Federal Courts Diverge on NLRB's Statutory Authority To Require Employers To Post NLRA Rights Notice: So Where Do Employers Go From Here?
April 19, 2012
Two recent rulings from separate federal district courts have called into question the authority of the National Labor Relations Board (“NLRB”) to impose a notice posting requirement on employers. Moreover, a last-minute order from the D.C. Circuit Court of Appeals has now enjoined the NLRB from implementing this rule on April 30, 2012, as was previously scheduled. As it stands now, until the appeals are resolved, employers are not obligated to comply with the NLRB’s notice posting requirement.
Over the last six months, Wolff & Samson (the “firm”) has issued several Employment Law Alerts pertaining to the recently promulgated NLRB rule (the “Rule”) requiring employers to post notice in the workplace of an employee’s rights under the National Labor Relations Act (“NLRA”). The firm first discussed the Rule in great detail in the September 2011 Employment Law Alert. The Rule was originally slated to go into effect on November 14, 2011. However, this date was twice delayed pending the resolution of several lawsuits that challenged the NLRB’s authority to impose this new posting requirement. As discussed in the firm’s January 2012 Employment Law Alert, the most recent postponement set April 30, 2012 as the new effective date.
On March 2, 2012, the D.C. District Court issued its opinion in one of the court challenges to the new Rule. In National Association of Manufacturers v. NLRB, the D.C. District Court held that, while the NLRB had the statutory authority to promulgate the majority of the Rule’s provisions, certain provisions of the Rule were invalid and violated the NLRA. The D.C. District Court struck down Rule provisions that (a) deemed a failure to post the notice to be an unfair labor practice, and (b) tolled the statute of limitations in unfair labor practice actions against employers who failed to post the required notice. The D.C. District Court decision largely left the notice posting requirement intact. In fact, in a later ruling, the D.C. District Court specifically refused to block enforcement of the Rule pending appeal and determined that the April 30th compliance date remained in effect.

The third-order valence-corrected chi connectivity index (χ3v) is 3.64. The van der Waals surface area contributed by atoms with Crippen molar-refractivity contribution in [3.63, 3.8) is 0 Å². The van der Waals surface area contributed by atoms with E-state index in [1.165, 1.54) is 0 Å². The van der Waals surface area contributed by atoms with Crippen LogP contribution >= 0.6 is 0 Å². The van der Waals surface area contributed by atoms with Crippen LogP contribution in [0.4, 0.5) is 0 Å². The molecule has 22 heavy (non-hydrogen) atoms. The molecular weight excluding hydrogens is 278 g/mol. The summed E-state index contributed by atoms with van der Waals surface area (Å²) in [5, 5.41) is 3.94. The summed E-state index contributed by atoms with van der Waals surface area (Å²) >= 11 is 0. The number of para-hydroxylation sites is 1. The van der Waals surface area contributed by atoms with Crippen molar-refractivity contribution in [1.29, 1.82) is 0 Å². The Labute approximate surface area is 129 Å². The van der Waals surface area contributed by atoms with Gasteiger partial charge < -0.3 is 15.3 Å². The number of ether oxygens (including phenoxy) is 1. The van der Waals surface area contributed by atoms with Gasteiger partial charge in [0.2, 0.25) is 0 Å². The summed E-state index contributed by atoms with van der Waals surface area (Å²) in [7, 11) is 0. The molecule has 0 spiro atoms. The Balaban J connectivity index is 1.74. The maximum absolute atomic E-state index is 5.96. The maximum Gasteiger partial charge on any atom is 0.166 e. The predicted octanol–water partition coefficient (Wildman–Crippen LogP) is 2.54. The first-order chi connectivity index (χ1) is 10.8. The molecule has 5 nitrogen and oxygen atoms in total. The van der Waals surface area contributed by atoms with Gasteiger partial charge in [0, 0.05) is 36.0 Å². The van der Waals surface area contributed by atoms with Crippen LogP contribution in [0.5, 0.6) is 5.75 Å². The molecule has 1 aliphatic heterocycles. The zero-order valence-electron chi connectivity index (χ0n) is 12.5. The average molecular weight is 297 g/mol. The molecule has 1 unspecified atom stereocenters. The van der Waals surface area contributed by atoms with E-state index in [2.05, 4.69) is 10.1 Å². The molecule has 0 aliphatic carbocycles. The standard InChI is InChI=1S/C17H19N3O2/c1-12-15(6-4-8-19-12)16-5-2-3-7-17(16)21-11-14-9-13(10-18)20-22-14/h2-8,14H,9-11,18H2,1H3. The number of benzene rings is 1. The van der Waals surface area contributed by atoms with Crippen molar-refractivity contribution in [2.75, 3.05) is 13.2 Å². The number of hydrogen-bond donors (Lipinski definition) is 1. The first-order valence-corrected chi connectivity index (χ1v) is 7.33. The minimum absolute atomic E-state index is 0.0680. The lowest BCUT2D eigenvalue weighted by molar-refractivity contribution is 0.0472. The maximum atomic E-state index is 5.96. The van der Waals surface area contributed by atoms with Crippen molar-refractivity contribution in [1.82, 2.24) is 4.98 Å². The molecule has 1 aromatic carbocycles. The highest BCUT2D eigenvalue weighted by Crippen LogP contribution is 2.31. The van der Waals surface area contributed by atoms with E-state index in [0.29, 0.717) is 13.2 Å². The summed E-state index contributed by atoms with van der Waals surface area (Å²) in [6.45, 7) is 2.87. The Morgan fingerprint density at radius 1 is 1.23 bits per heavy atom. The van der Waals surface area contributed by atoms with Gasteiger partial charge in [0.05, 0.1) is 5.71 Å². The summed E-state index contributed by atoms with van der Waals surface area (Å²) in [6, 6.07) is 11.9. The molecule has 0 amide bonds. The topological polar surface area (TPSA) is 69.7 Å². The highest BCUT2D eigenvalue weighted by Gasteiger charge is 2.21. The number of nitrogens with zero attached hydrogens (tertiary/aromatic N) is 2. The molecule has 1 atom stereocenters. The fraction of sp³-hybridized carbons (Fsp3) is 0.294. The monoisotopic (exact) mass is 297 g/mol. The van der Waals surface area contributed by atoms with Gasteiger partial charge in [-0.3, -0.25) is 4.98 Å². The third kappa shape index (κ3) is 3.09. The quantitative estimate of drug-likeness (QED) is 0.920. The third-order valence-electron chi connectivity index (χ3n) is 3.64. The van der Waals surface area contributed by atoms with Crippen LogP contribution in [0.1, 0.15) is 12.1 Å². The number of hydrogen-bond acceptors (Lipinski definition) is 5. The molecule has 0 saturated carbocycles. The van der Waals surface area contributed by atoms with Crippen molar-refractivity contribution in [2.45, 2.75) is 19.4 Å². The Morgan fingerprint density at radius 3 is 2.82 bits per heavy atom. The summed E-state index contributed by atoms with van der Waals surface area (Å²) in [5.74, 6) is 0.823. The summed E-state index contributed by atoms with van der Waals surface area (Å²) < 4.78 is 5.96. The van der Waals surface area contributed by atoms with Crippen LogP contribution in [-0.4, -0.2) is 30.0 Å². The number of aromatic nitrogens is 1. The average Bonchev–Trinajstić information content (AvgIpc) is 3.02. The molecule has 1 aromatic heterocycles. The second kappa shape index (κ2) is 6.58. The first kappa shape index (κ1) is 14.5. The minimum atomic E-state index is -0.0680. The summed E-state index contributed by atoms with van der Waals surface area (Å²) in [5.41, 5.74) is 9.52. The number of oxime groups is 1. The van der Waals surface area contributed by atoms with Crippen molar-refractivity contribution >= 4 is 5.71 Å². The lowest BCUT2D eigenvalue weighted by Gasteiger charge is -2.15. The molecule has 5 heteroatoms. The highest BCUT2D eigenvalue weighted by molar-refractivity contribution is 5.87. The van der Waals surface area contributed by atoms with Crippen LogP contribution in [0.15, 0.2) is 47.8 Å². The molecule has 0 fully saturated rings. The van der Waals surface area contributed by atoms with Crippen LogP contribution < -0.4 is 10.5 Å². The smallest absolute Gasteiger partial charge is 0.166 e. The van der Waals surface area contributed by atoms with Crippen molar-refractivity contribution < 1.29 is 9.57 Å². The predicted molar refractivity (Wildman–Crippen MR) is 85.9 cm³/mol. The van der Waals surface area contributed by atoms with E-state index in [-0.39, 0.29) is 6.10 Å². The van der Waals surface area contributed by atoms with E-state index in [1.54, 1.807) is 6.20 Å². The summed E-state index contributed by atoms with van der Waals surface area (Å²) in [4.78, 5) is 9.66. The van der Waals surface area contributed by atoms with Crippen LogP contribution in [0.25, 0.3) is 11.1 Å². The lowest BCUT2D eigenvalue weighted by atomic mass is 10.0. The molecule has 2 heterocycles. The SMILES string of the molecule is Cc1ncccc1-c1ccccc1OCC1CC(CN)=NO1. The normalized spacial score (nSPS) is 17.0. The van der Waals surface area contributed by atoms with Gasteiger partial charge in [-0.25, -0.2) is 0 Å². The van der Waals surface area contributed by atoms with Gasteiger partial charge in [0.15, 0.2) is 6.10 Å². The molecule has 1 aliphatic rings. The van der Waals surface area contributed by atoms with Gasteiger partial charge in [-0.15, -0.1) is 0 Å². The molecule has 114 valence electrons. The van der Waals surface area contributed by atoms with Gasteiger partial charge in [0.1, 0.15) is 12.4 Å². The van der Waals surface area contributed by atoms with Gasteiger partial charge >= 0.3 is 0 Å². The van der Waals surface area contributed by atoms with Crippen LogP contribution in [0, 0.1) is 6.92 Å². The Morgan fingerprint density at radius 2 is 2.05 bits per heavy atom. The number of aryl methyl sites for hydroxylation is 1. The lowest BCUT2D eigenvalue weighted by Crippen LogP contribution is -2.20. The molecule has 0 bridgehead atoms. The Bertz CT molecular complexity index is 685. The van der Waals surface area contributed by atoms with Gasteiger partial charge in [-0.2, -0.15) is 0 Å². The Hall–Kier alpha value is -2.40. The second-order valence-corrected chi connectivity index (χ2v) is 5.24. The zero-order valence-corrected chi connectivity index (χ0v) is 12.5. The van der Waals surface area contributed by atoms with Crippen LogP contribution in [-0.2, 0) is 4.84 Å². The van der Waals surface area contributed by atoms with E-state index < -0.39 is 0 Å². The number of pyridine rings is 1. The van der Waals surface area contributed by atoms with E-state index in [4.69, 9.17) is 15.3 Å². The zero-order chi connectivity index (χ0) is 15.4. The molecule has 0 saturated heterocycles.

On Friday, April 13th, 2012, another federal district court held otherwise. In South Carolina Chamber of Commerce v. NLRB, a South Carolina District Court diverged from the D.C. District Court decisions, and held that the NLRB had, in fact, exceeded its statutory authority in promulgating the notice posting Rule. The South Carolina federal court invalidated the Rule, finding that the NLRB had no authority to require employers to comply by the April 30th deadline.
With the compliance date looming, the split among the circuits posed an uncertain course of action for employers nationwide. Thus, on April 17th, the D.C. Circuit Court of Appeals, in response to an emergency application for an injunction pending appeal filed by the plaintiffs in the D.C. lawsuit, enjoined the NLRB from implementing the Rule while the courts make a final determination on the NLRB’s authority to promulgate this notice posting Rule.
For the present time, employers are not required to post the notice and it will likely be some time before the legal issues surrounding the Rule are resolved. Wolff & Samson will continue to provide updates as to the implementation of this Rule as new information becomes available.
For more information, please contact:
Denise J. Pipersburgh, Associate
(973) 530-2090 | email@example.com